The Astro I appeared in 1967 as a radical-looking fastback coupe designed for the show circuit. It was merely an exaggerated version of the 1968 all-new "Shark" production design. Allegedly good aerodynamics were never proven. The official purpose of the Astro I was to study aerodynamics and new features. Engineers had long known that frontal area and shape were major factors in how slippery a car is in high-speed air. Much of what we take for granted in aerodynamics was new territory in the mid '60s. For this study, function followed form.
To keep the front profile as low as possible, a modified, flat, opposed-six Corvair engine was placed behind the rear wheels. Although a far cry from the rip-snort'n 427's of the day, the little 176 cubic-inch engine was made of alloy aluminum with steel cylinder sleeves and featured single overhead cams, hemi heads, Weber carburetors, and made 240 horsepower. That's 1.4 hp per cubic inch! Fortunately, this was one for the history books.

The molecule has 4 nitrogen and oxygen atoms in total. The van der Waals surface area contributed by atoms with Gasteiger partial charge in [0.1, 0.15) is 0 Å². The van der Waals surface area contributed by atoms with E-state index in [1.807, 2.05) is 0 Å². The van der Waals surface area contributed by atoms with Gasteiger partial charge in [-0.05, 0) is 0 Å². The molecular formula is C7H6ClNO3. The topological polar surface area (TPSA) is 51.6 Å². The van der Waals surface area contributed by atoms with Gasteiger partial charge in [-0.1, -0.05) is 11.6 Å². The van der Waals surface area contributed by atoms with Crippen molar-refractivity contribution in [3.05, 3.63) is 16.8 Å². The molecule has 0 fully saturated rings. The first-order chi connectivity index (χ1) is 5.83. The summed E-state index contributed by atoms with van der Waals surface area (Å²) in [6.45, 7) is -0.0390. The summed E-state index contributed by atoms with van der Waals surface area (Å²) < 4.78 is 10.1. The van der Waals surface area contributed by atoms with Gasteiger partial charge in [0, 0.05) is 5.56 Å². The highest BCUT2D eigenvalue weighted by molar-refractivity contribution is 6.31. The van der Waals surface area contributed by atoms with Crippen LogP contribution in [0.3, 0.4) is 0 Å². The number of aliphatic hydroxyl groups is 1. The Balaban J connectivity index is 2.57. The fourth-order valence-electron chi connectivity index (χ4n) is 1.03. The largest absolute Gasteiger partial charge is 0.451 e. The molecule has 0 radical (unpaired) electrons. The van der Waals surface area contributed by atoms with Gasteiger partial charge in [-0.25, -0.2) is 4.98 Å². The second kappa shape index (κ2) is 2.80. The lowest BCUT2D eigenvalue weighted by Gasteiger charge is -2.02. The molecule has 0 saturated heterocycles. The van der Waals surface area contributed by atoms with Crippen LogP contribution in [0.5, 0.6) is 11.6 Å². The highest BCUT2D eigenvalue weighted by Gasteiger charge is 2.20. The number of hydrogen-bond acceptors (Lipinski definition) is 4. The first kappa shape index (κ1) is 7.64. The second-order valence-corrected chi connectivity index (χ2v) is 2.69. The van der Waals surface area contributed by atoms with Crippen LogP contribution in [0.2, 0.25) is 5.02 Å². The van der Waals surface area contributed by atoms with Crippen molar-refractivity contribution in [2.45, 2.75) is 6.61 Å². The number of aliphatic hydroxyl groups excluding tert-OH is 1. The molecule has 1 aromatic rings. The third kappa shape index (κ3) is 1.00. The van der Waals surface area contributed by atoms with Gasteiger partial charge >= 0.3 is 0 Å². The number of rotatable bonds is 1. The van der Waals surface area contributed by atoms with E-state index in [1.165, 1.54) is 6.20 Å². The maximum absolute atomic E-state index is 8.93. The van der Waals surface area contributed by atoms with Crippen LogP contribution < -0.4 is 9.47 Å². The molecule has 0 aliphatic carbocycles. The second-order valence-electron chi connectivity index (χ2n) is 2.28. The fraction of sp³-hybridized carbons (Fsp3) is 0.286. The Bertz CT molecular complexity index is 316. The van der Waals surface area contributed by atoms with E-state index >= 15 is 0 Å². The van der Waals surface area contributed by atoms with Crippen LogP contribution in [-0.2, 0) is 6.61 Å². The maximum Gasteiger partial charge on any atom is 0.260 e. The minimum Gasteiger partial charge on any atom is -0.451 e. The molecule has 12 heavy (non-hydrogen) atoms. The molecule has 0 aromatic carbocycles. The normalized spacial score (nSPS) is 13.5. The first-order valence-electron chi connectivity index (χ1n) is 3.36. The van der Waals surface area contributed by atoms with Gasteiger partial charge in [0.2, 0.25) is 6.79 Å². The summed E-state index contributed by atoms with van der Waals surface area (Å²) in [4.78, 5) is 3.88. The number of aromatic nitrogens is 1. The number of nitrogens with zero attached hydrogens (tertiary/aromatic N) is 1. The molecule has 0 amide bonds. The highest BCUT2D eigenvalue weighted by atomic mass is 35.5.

The car's height was under three feet, and hinged rear body/door section allowed access to the cockpit. A periscope rearview mirror on the roof provided a wide-angle view. The unibody construction had large boxed side sill members that added stiffness as well as housing a fuel cell on the passenger side. The bulkhead behind the driver and the forged aluminum windshield header provided rollover protection.
The front and rear suspension used double wishbones and four-wheel disc brakes. Wheels and tires hadn't gotten fat yet, so 5.5 inch and 7.0 inch wheels were used front and back.
Note the absence of any normal door lines. The entire canopy hinged up from a pivot point behind the rear wheels. Since the car was 35.5 inches tall, 12.3 inches shorter than a '68 Corvette, the seats were fixed to the canopy and actually raised up so that you could step into the interior. This was not a rainy day car.
The Astro I had many styling tricks that were standard for GM study cars; a closet at the base of the windshield for wipers, pop-up spoiler brake lights, access panels on the hood for servicing fluids, and periscope rear view mirrors. The interior had the gauges, warning lights, and twin-grip aircraft-style steering control device. Trick stuff in 1967.